What do theologians say about our Immutable God?
"[God] cannot change for the better, for He is already perfect; and being perfect, He cannot change for the worse. Altogether unaffected by anything outside Himself, improvement or deterioration is impossible. He is perpetually the same." – Pink1
"God is not magnified by us so far as His nature is concerned—He is unchangeable—but He is magnified in our knowledge and experience, when we greatly esteem Him and highly regard Him, especially as to His grace and goodness." – Martin Luther2
[God] exists forever, and is always the same. He does not grow older. His life does not wax or wane. He does not gain new powers nor lose those that He once had. He does not mature or develop. He does not get stronger, or weaker, or wise, as time goes by. – J.I. Packer3
“Where is the sense of distance and difference, then, between believers in Bible time and ourselves? It is excluded. On what grounds? On the grounds that God does not change. Fellowship with Him, trust in His word, living by faith, standing on the promises of God, are essentially the same realities for us today as they were for Old and New Testament believers. This thought brings comfort as we enter into the perplexities of each day: amid all the changes and uncertainties of life in a nuclear age, God and His Christ remain the same—almighty to save. But the thought brings a searching challenge too. If our God is the same as the God of New Testament believers, how can we justify ourselves in resting content with an experience of communion with Him, and a level of Christian conduct, that falls so far below theirs? If God is the same, this is not an issue that any one of us can evade.” – J.I. Packer3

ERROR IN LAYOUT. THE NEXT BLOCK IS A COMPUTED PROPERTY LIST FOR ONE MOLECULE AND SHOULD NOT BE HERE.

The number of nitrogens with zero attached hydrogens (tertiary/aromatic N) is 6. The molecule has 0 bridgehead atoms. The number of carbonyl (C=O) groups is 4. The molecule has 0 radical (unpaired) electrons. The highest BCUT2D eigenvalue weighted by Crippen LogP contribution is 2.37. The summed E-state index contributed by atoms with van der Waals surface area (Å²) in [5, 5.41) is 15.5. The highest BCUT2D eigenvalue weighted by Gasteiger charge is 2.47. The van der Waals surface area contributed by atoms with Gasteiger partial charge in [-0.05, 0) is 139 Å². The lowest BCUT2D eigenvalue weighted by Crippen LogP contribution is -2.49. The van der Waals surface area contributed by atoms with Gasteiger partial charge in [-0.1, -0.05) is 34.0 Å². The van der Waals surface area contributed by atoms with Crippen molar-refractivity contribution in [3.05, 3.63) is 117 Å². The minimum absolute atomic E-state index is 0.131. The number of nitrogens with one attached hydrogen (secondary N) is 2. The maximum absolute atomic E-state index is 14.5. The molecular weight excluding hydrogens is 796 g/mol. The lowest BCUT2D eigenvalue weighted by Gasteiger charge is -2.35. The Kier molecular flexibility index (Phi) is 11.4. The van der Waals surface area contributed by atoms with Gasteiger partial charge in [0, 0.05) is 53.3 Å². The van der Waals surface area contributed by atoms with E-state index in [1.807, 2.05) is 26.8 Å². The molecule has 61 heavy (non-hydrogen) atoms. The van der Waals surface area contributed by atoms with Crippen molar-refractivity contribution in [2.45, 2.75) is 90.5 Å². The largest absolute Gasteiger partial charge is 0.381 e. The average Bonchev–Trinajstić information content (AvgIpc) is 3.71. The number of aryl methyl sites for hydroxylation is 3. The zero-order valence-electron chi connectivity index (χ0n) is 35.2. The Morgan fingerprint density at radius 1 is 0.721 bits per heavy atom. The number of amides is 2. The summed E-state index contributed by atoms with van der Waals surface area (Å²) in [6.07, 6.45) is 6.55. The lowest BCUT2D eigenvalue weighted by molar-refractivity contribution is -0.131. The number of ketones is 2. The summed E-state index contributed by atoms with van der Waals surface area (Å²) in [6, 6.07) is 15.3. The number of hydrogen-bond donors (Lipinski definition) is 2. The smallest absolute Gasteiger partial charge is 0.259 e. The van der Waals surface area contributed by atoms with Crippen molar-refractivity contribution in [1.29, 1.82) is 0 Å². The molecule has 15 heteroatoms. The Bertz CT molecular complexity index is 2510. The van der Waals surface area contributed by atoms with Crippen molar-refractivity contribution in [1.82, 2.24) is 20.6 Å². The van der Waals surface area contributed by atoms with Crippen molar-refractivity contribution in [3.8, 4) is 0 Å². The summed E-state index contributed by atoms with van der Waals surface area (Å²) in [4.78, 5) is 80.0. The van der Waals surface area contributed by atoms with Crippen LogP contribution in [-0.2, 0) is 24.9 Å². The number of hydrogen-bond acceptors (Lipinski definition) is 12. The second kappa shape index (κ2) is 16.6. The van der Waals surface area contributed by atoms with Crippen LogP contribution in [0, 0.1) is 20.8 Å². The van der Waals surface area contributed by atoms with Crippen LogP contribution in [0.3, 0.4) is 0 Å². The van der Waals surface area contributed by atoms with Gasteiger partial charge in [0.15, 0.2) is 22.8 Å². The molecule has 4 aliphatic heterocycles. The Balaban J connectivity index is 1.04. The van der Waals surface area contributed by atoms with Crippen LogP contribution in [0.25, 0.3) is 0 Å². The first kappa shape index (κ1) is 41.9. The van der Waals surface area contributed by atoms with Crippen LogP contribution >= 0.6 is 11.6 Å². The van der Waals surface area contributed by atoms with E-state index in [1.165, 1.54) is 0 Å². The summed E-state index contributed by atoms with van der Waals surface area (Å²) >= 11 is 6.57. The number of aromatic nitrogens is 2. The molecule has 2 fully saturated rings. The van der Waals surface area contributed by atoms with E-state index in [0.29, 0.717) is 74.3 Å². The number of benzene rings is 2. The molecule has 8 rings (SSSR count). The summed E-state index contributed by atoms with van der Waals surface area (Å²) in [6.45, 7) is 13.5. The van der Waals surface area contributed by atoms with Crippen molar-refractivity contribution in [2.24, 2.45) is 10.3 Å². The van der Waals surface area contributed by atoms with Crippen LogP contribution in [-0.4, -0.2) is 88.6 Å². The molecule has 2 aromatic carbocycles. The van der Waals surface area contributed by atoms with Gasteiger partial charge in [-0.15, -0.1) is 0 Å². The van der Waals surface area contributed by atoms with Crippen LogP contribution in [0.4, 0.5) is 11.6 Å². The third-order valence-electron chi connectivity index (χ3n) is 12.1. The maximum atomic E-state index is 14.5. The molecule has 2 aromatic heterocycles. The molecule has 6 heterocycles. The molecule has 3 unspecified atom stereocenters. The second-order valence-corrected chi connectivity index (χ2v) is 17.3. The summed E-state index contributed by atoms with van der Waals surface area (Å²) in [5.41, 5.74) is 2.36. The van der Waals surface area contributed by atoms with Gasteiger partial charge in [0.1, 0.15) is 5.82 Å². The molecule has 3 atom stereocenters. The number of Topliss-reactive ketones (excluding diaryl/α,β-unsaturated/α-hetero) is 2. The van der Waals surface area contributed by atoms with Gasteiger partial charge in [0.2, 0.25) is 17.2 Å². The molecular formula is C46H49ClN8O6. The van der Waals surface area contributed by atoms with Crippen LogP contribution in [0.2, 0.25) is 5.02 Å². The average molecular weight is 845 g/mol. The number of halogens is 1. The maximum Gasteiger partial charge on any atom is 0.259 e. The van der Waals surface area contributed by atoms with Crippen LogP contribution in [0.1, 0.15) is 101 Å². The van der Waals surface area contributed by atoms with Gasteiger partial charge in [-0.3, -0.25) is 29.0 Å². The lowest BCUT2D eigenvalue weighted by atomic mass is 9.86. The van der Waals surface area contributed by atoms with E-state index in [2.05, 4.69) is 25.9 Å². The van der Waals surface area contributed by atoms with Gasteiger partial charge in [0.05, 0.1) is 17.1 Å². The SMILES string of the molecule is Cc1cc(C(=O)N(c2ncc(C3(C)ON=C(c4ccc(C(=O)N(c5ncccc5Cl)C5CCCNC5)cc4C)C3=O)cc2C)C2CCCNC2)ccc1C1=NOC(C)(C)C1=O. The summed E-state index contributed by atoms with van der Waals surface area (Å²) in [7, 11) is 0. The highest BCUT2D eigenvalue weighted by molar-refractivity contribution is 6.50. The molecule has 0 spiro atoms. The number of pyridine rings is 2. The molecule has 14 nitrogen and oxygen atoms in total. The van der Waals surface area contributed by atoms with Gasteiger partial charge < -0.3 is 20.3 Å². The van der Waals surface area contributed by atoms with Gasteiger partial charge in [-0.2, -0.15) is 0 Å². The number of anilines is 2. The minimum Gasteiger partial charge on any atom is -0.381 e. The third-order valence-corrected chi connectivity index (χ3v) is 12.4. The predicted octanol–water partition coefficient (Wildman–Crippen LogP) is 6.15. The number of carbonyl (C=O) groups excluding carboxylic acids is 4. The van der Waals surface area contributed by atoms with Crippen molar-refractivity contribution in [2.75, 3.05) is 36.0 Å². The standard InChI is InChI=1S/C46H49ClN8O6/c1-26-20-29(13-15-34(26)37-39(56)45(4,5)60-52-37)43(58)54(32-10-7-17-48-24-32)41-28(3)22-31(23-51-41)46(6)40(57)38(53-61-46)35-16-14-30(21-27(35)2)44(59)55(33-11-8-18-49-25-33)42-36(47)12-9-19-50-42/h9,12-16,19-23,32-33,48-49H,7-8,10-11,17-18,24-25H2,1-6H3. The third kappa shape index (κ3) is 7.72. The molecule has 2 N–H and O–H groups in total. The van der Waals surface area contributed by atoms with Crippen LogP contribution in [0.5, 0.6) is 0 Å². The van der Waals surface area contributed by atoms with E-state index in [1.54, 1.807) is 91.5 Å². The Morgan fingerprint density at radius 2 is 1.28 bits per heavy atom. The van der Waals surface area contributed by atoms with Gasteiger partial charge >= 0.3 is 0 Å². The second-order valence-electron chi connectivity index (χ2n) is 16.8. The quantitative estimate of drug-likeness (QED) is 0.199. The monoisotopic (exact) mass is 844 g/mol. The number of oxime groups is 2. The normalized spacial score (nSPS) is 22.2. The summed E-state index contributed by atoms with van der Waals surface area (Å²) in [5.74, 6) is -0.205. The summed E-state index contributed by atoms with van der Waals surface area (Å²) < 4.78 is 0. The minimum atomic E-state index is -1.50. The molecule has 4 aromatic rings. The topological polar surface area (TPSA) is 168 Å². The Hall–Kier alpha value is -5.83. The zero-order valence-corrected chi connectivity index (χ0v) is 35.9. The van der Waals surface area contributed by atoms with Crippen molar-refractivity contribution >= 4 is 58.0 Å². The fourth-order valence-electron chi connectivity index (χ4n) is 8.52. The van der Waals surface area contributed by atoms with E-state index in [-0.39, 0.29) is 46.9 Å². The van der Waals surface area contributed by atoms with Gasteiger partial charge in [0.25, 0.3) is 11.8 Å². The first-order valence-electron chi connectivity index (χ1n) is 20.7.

"Immutability means that God is unchangeable and thus unchanging. This does not mean that He is immobile or inactive, but it does mean that He is never inconsistent or growing or developing." – Charles Ryrie4
"There is a change round about Him [God], change in the relations of men to Him, but there is no change in His being, His attributes, His purpose, His motives for action, or His promises... If Scripture speaks of His repenting, changing His intention, and altering His relation to sinners when they repent, we should remember that this is only an anthropopathic way of speaking. In reality the change is not in God, but in man and in man's relation to God. – Systematic Theology5
1 Pink, A.W. The Attributes of God, 37.
2 Luther, Martin, Works of Luther, 86
3 Packer, J.I. Knowing God, 77, 80-81.
4 Ryrie, Charles. Basic Theology, 38.
5 Systematic Theology [Eerdmans], 59.
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